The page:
Monday, December 24, 2018

“I Listen for the Bells” by Noel Robb

It was always the best night of the year. I waited, as kids do, with wide-eyed anticipation and wonder. I knew that Santa would come late while  all of us were fast asleep, but it was the evening that lay ahead, a special gathering of family steeped in tradition, that I waited for the most.

All of us had new clothes to wear. For me it was a dress with a full swirly skirt and a big bow at the back. The fabrics spoke “party”  rich velvets and shiny taffetas. My brothers had white button-down shirts with bow ties. They always hated feeling “choked” by anything around the neck, but for this, they didn’t make a fuss. The adults too, were finely dressed. Mom was stunning in her high heels and beautiful dress, along with a strand of creamy pearls. Dad was always distinguished in a dark well cut suit. I thought we made a fine looking family.

The drive to my grandparents’ home downtown in the city seemed to take forever as we stopped to let last-minute shoppers hurry by. My grandparents' home was modest and somewhat nondescript in its north end neighbourhood. But on Christmas Eve, it just sparked with coloured lights around the porch and red bottle-brush wreathes hanging in the front window.

Inside, the party would have started. The dining room table was stretched out to its maximum set with heavy linen tablecloths, the good china, and the crystal that my grandmother lovingly carried from her homeland.  My grandfather was literally in the Christmas spirit, or spirits, I should say, as he poured shot of cherry brandy or whiskey for my parents.

“Drink, drink, don’t be scared!” he’d say. My grandmother was in the kitchen, flushed with heat from the oven. Her apron was always immaculate, white, crisply ironed and proudly protecting her Christmas dress. This was her night to shine as she prepared a feast rich in the traditions of her childhood.

The meal never varied, never changed. It began with holy bread, broken dipped in honey and shared around the table. “May we always have plenty,”we’d say. Next came the soups, a rich white bean, followed by a savoury sauerkraut and wild mushroom. That was my favourite!

Everyone waited for the bobalki, tiny light balls of bread tossed in either a poppy seed and honey sauce, or the savoury onion and cabbage version. There was pickerel and salad, but never meat on this holy event.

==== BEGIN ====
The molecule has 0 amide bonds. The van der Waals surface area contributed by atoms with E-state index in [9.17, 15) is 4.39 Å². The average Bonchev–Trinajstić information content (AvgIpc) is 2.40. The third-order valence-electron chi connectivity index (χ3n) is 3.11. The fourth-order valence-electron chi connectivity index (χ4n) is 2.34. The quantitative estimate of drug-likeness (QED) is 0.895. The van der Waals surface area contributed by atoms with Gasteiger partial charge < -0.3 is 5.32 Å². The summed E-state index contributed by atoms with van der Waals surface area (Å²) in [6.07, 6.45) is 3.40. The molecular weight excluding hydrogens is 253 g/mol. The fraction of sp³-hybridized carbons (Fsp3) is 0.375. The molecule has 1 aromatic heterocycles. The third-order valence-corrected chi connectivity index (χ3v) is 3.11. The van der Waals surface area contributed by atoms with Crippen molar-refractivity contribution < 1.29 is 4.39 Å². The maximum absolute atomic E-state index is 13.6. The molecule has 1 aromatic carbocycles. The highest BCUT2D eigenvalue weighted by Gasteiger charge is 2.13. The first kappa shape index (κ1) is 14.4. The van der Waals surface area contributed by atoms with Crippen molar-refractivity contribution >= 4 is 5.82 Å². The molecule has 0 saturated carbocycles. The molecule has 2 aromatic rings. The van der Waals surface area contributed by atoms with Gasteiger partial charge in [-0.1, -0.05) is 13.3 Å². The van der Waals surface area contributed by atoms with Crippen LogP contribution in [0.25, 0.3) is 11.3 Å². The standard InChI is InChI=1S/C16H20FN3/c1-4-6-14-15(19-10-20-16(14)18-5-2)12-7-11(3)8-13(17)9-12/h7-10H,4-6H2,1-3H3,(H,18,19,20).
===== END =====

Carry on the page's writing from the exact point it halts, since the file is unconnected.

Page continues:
There was never room in my tummy for dessert, but who could resist red and green jello topped with homemade whipped cream and a tray full of my grandmother’s finest cookies…not to mention chocolates – Black Magic or Pot of Gold.

The stomping on the front porch silenced everyone and my heart would surge. The door would open and the sound of jingle bells came from the vestibule then finally the deep “Ho, ho, ho” as Santa Claus appeared at our dining room table! 

You see, he was a good friend of my grandfather, and always began his long night of delivering gifts to children around the world with some of my grandmother’s cookies, and a few shots with my grandfather. 

“Were we good children? “ Santa asked. “Oh yes,” we nodded solemnly, “so good”. And with his famous wink and a nod, he would be gone.

After the gifts were opened and the yawing began we’d settle in the back seat of the car for the ride home.  This was the best part of the whole evening. Dad put 900 CHML on the radio because he wanted to hear the news and it was always interrupted by a special report. 

Something mysterious had been reported at the radar station in the north. It looked like reindeer in the sky, pulling a red sleigh. We giggled with glee. Santa was on his way! 

As we passed the Eaton’s store on James Street, the pen that had been housing Santa’s reindeer for the month of December for children to feed and pet was empty! Further evidence, though I didn’t need it, that Santa soon would be here. 

No arguments about bedtime on Christmas Eve. We couldn’t wait to start dreaming.

Its been many years since I’ve worn a twirly taffeta skirt with a velvet bow. The Eaton store is long gone, and sadly, so have my beloved grandparents and my beautiful mother. Our family has added spouses and in-laws, children and now lots of great grandchildren. I have taken my turn at the stove, flushed in the preparations, wearing my grandmother’s immaculate apron. And while some things have changed, our traditions have not. 

There is always holy bread dipped in honey so we’ll always have enough. We drink shots to toast and honour our grandparents and lovingly try to replicate the bobalki so imprinted in our hearts. Santa doesn’t pay us a visit – I guess the world is bigger and he just can’t make the stop. But the little ones know he is coming and the excitement of the evening, of being together to share this special meal is really all that matters.

No arguments about bedtime. That still remains. But before I crawl into bed, I search the skies. I listen for the bells. I know he is up there. He knows I’ve been good all year and I fall asleep dreaming sweetly. Merry Christmas everyone.

Noel Robb is more of a reader than a writer. She has a Masters in Social Work and a keen interest in people and their stories. This is her first published piece. 

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1 comment:

  1. Congratulations on your first publication. It was beautifully written! So vivid, I could picture you in your full swirly skirt with the big bow at the back and almost taste the bobalki. Heartwarming to know that you are continuing these traditions with your children and grandchildren. Looking forward to the next Noel Robb publication! Cheers, Davee


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